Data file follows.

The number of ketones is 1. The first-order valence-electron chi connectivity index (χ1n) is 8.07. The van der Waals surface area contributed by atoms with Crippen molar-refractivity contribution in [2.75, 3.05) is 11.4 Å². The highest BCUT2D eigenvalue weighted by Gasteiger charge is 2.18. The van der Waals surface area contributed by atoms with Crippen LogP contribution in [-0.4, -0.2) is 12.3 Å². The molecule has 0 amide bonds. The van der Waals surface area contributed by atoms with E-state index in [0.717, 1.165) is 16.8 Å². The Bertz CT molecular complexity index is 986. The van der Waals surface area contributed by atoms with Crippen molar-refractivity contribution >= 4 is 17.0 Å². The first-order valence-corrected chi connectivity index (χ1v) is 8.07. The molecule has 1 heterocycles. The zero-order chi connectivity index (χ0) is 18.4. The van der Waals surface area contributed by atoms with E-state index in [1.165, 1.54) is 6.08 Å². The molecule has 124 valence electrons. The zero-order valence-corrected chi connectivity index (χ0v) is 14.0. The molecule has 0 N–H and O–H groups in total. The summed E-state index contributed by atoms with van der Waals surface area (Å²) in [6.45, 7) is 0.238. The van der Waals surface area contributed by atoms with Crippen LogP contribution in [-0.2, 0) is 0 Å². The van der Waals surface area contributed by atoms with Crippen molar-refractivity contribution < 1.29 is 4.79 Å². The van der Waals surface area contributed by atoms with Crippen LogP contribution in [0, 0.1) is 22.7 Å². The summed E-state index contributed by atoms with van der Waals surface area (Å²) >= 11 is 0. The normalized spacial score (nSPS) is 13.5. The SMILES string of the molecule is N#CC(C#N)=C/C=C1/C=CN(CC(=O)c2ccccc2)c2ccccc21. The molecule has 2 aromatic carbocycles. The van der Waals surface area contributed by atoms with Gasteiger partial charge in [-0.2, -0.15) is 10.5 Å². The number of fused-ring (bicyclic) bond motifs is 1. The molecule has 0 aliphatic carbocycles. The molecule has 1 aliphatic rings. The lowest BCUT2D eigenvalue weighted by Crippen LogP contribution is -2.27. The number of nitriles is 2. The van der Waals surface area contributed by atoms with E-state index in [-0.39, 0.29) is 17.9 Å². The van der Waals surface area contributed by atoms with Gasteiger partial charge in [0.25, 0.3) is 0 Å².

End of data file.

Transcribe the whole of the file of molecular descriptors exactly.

The number of ketones is 1. The first-order valence-electron chi connectivity index (χ1n) is 8.07. The van der Waals surface area contributed by atoms with Crippen molar-refractivity contribution in [2.75, 3.05) is 11.4 Å². The highest BCUT2D eigenvalue weighted by Gasteiger charge is 2.18. The van der Waals surface area contributed by atoms with Crippen LogP contribution in [-0.4, -0.2) is 12.3 Å². The molecule has 0 amide bonds. The van der Waals surface area contributed by atoms with E-state index in [0.717, 1.165) is 16.8 Å². The Bertz CT molecular complexity index is 986. The van der Waals surface area contributed by atoms with Crippen molar-refractivity contribution >= 4 is 17.0 Å². The first-order valence-corrected chi connectivity index (χ1v) is 8.07. The molecule has 1 heterocycles. The zero-order chi connectivity index (χ0) is 18.4. The van der Waals surface area contributed by atoms with E-state index in [1.165, 1.54) is 6.08 Å². The molecule has 124 valence electrons. The zero-order valence-corrected chi connectivity index (χ0v) is 14.0. The molecule has 0 N–H and O–H groups in total. The summed E-state index contributed by atoms with van der Waals surface area (Å²) in [6.45, 7) is 0.238. The van der Waals surface area contributed by atoms with Crippen LogP contribution in [-0.2, 0) is 0 Å². The van der Waals surface area contributed by atoms with Crippen molar-refractivity contribution < 1.29 is 4.79 Å². The van der Waals surface area contributed by atoms with Crippen LogP contribution in [0, 0.1) is 22.7 Å². The summed E-state index contributed by atoms with van der Waals surface area (Å²) >= 11 is 0. The normalized spacial score (nSPS) is 13.5. The SMILES string of the molecule is N#CC(C#N)=C/C=C1/C=CN(CC(=O)c2ccccc2)c2ccccc21. The molecule has 2 aromatic carbocycles. The van der Waals surface area contributed by atoms with Gasteiger partial charge in [-0.2, -0.15) is 10.5 Å². The number of fused-ring (bicyclic) bond motifs is 1. The molecule has 0 aliphatic carbocycles. The molecule has 1 aliphatic rings. The lowest BCUT2D eigenvalue weighted by Crippen LogP contribution is -2.27. The number of nitriles is 2. The van der Waals surface area contributed by atoms with E-state index in [-0.39, 0.29) is 17.9 Å². The van der Waals surface area contributed by atoms with Gasteiger partial charge in [0.25, 0.3) is 0 Å².